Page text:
Andrew B. Arnold. Fueling the Gilded Age: Railroads, Miners, and Disorder in Pennsylvania Coal Country. Culture, Labor, History Series. New York: New York University Press, 2014. 288 pp. $49.00 (cloth), ISBN 978-0-8147-6498-5.
Reviewed by Thomas F. Jorsch
Published on H-SHGAPE (January, 2015)
Commissioned by Julia Irwin (University of South Florida)
Searching for Order in Gilded Age Pennsylvania
In Fueling the Gilded Age, historian Andrew B. Arnold argues that coal miners, coal mine operators, and railroad managers competed and colluded in complex ways during the Gilded Age for what each considered their fair share of the economic pie they helped create. By the early 1900s, large railroad corporations benefited much more than miners or operators from the economic changes, but the disorderly journey to railroad dominance took unexpected turns, resulting in a less-than-complete victory for the railroads that “didn’t achieve order as much as it froze a disorderly system in place” (p. 220).
Arnold covers the development of the coal industry in north central Pennsylvania from 1872 to 1902. The narrative focuses on how community unionism within a regional economy gave way to national trade unionism within an expanding economy. Prior to 1872 coal miners and operators adhered to an antebellum work code in which each recognized the necessity of the other and coexisted within the same community. During strikes workers retained a right to their job, violence was rare, and the entire process was dictated by community custom. In 1872 this broke down. Operators went against the traditional right to a job by bringing in strikebreakers and in at least one instance workers resorted to violence. The courts found the violence illegal and by 1875 they ruled striking illegal. As the 1870s evolved, operators worked with emerging railroad lines by taking a decisive anti-union stance in an effort to limit workers’ gains. Workers responded, with some trepidation, by joining the Knights of Labor. Miners preferred local autonomy but the Knights allowed them to control most actions locally, at least at first, and the secret nature of the organization allowed miners to agitate safely given the recent legal attacks on strikes and unions. Throughout the remainder of the nineteenth century and into the twentieth, more formal organizational entities, such as a coal operators association and the United Mine Workers of America (UMWA), became the norm. By 1902 a more familiar capital versus labor arrangement existed.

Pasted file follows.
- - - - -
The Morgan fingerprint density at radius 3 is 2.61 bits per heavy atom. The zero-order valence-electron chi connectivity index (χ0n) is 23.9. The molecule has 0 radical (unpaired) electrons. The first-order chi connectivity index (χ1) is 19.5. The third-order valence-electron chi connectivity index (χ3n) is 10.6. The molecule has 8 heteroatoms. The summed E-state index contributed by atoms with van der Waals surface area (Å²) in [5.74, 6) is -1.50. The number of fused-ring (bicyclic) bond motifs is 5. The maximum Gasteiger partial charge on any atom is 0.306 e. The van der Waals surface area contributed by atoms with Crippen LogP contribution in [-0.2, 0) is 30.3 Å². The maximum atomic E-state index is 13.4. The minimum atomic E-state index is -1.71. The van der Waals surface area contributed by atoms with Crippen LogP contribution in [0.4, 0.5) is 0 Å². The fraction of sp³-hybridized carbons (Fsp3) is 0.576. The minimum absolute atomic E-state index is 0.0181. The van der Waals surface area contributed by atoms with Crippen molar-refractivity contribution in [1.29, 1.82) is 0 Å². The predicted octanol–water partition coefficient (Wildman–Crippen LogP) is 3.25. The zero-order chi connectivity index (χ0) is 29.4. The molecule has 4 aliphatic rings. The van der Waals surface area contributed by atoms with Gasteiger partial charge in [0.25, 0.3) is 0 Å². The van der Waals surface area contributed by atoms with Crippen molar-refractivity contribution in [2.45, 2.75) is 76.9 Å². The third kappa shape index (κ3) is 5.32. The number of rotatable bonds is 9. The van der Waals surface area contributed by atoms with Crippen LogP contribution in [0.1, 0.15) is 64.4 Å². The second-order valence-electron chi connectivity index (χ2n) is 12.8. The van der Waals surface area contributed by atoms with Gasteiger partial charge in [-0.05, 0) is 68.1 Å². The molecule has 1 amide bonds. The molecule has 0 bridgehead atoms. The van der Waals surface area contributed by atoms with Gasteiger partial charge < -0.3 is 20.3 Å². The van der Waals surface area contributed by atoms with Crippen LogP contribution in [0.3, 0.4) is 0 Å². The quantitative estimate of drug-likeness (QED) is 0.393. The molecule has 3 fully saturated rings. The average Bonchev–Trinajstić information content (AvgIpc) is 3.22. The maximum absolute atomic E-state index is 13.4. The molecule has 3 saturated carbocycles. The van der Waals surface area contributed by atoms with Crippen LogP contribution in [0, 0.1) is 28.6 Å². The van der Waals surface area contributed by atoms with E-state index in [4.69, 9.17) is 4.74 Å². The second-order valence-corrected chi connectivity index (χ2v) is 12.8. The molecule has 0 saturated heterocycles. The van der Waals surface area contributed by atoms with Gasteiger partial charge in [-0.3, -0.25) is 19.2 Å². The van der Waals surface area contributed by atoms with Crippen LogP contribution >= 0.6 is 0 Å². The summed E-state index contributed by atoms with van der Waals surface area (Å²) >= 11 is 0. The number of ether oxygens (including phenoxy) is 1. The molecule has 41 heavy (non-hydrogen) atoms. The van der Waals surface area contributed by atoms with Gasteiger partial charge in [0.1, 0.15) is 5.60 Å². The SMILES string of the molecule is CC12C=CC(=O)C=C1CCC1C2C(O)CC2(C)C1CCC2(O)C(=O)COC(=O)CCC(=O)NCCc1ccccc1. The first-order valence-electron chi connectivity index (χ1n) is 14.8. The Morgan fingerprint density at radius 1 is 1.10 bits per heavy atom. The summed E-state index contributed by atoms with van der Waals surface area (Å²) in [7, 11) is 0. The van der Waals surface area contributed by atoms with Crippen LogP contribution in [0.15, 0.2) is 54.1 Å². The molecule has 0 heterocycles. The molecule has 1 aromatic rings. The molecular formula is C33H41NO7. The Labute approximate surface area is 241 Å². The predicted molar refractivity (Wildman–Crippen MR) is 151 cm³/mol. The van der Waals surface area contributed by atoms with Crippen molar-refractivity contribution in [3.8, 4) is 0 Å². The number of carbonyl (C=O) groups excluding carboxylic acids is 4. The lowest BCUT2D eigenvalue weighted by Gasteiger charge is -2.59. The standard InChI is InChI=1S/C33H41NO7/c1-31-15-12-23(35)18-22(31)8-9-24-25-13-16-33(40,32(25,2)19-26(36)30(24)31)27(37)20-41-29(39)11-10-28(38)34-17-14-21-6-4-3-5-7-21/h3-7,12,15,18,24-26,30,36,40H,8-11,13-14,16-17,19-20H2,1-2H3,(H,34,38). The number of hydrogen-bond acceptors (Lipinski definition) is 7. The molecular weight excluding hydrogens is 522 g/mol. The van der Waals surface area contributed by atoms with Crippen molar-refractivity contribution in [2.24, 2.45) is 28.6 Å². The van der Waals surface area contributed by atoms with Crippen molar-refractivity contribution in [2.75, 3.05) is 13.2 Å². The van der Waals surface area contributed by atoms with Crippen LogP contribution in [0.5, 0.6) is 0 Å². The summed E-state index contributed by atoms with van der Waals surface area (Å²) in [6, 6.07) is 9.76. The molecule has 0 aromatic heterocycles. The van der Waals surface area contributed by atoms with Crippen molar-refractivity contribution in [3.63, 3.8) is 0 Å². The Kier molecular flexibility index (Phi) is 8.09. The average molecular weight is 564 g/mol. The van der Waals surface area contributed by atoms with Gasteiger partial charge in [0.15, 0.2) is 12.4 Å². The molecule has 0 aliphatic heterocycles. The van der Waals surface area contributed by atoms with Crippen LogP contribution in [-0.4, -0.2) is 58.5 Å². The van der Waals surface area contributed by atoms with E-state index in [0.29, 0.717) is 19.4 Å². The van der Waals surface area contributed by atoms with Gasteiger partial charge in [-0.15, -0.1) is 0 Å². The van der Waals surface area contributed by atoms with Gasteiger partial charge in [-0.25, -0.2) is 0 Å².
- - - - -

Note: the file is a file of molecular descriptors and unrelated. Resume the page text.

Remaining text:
This general transformation, as the author acknowledges, was not surprising nor terribly disorderly. What was disorderly and the heart of this book was the inability of any party to rationalize the economic enterprise of mining and shipping coal for singular or mutual benefit. A tacit understanding existed that if wages, coal production, and freight costs were rationalized everybody could make money. Greed and mistrust prevented the desired result and led to rapidly shifting strategies. For example, operators originally joined with railroads to limit gains made by miners through their union activities. As wages went down operators did not see their profits rise; instead, railroads raised their shipping rates to syphon off what miners lost. Operators soon saw railroads as more problematic than unions, leading to combined efforts of miners and operators to limit railroad greed. Railroads further tried to dominate the economy by making secret deals with favored coal operators, attempting to gain monopoly status by driving competitors out of business through rate wars, and crushing operators’ efforts to find alternative trunk lines or limit production. Plenty of money was made, but not very efficiently.